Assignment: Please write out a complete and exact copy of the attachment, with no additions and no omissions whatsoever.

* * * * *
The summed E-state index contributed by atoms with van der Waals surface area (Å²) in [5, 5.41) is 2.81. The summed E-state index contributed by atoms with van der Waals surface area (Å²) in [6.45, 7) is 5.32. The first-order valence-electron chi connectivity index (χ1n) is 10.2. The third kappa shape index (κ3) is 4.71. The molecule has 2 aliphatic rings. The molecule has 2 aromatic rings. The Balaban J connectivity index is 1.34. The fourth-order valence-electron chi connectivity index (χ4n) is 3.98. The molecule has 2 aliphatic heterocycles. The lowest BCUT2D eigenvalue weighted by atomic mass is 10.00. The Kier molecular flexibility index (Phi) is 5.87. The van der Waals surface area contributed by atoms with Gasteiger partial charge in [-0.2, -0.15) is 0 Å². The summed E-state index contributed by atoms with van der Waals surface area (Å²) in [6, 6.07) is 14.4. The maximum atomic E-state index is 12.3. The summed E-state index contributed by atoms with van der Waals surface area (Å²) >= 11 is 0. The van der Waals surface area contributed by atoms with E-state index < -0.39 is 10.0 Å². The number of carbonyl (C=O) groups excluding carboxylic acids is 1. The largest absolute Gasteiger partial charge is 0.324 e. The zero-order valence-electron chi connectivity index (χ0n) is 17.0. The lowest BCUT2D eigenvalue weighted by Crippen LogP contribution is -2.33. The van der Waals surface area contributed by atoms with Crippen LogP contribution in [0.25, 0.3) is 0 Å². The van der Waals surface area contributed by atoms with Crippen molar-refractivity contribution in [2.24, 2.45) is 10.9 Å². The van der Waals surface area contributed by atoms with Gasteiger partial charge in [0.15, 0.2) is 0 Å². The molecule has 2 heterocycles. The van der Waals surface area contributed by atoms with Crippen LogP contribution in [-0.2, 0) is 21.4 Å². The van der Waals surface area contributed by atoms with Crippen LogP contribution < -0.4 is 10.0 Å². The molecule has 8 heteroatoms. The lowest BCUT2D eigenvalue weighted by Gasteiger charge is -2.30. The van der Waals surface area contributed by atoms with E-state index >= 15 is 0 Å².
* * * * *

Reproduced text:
The summed E-state index contributed by atoms with van der Waals surface area (Å²) in [5, 5.41) is 2.81. The summed E-state index contributed by atoms with van der Waals surface area (Å²) in [6.45, 7) is 5.32. The first-order valence-electron chi connectivity index (χ1n) is 10.2. The third kappa shape index (κ3) is 4.71. The molecule has 2 aliphatic rings. The molecule has 2 aromatic rings. The Balaban J connectivity index is 1.34. The fourth-order valence-electron chi connectivity index (χ4n) is 3.98. The molecule has 2 aliphatic heterocycles. The lowest BCUT2D eigenvalue weighted by atomic mass is 10.00. The Kier molecular flexibility index (Phi) is 5.87. The van der Waals surface area contributed by atoms with Gasteiger partial charge in [-0.2, -0.15) is 0 Å². The summed E-state index contributed by atoms with van der Waals surface area (Å²) in [6, 6.07) is 14.4. The maximum atomic E-state index is 12.3. The summed E-state index contributed by atoms with van der Waals surface area (Å²) >= 11 is 0. The van der Waals surface area contributed by atoms with E-state index < -0.39 is 10.0 Å². The number of carbonyl (C=O) groups excluding carboxylic acids is 1. The largest absolute Gasteiger partial charge is 0.324 e. The zero-order valence-electron chi connectivity index (χ0n) is 17.0. The lowest BCUT2D eigenvalue weighted by Crippen LogP contribution is -2.33. The van der Waals surface area contributed by atoms with Crippen LogP contribution in [0.25, 0.3) is 0 Å². The van der Waals surface area contributed by atoms with Crippen molar-refractivity contribution in [2.24, 2.45) is 10.9 Å². The van der Waals surface area contributed by atoms with Gasteiger partial charge in [0.15, 0.2) is 0 Å². The molecule has 2 heterocycles. The van der Waals surface area contributed by atoms with Crippen LogP contribution in [-0.2, 0) is 21.4 Å². The van der Waals surface area contributed by atoms with Crippen LogP contribution < -0.4 is 10.0 Å². The molecule has 8 heteroatoms. The lowest BCUT2D eigenvalue weighted by Gasteiger charge is -2.30. The van der Waals surface area contributed by atoms with E-state index >= 15 is 0 Å².